Saturday, January 25, 2014

Classroom Carryover for Speech & Language: Articulation

As SLPs we often worry that the time we give students is not enough. Thirty minutes twice per week? It's just not enough when it stands alone.  Speech and language goals are most likely to be met when carryover is supported at home and in the regular education classroom.

I think you can see where this post is going. Don't run away! I'm not adding something else to your list! I'm just giving you ways you can help support speech and language goals in your classroom by just being cognizant of the goals.

Today I want to share 3 quick ideas for supporting articulation. First, a quick review of articulation in general. Articulation errors are errors in speech sound production. This could be when a child omits the sound (ie: nake/snake) or distorts the sound (ie: wabbit/rabbit). Some errors are developmentally appropriate, but it general most kids should have all sounds by age 8. Your Speech Language Pathologist should have clarified which sounds your student is working on. SLPs use multi-sensory cues to instruct students. We start with the sound by itself, then work on the sound in words, followed by sentences. Reading and conversation are the last levels of mastery.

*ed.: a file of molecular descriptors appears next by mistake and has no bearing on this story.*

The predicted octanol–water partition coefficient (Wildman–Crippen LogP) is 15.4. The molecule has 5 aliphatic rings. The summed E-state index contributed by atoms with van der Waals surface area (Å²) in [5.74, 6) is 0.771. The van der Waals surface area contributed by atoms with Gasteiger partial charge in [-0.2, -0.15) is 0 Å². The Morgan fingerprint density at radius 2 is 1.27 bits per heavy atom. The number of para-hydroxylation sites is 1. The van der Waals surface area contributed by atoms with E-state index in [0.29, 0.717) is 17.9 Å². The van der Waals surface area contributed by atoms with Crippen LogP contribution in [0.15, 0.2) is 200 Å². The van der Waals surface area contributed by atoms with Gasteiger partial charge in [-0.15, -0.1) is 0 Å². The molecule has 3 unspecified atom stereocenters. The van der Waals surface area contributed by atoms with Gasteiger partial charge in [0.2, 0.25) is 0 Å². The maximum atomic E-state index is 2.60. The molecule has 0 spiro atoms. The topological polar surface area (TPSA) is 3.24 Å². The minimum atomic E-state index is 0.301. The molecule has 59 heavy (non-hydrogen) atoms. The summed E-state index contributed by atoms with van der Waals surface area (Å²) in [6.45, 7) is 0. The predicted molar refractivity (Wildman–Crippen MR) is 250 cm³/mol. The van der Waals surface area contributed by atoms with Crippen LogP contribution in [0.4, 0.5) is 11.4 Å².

ONE:: Small group reading. Reading is a great time to work on awareness of sounds. When you are working in small groups with your students, introduce the book or passage to be read. Take a second to remind your speech student that there might be lots of ___ sounds in this book. If you're working on a copied paper, you can have the student highlight their sounds. Gentle reminders that are discrete like a tap on the desk can be used to remind the student without calling a lot of attention to the child's speech.

TWO:: Phonological Awareness/ Rhyming Activities. If you're a primary teacher you're doing a lot of word work on a daily basis. This is one great way to incorporate articulation words. For example, if your student is working on the 'S' sound and your class is targeting rhyming. Take the 'S' pictures cards and ask your student to produce rhymes for those words (SUN/FUN, SING/RING). You can ask your friendly school SLP for articulation cards or download some from TpT.

THREE:: Non-verbal Reminders. Develop a signal with your student to use as a non-verbal reminder. Are they working on the /k/ sound? Your signal could be to touch your throat. Use this as a reminder before he/she speaks to the group. I've also used simple reminders taped to students' desks as reminders. A post it note is a simple solution.

I hope these three simple ideas give you an idea some simple ways to help your student with their articulation goals.

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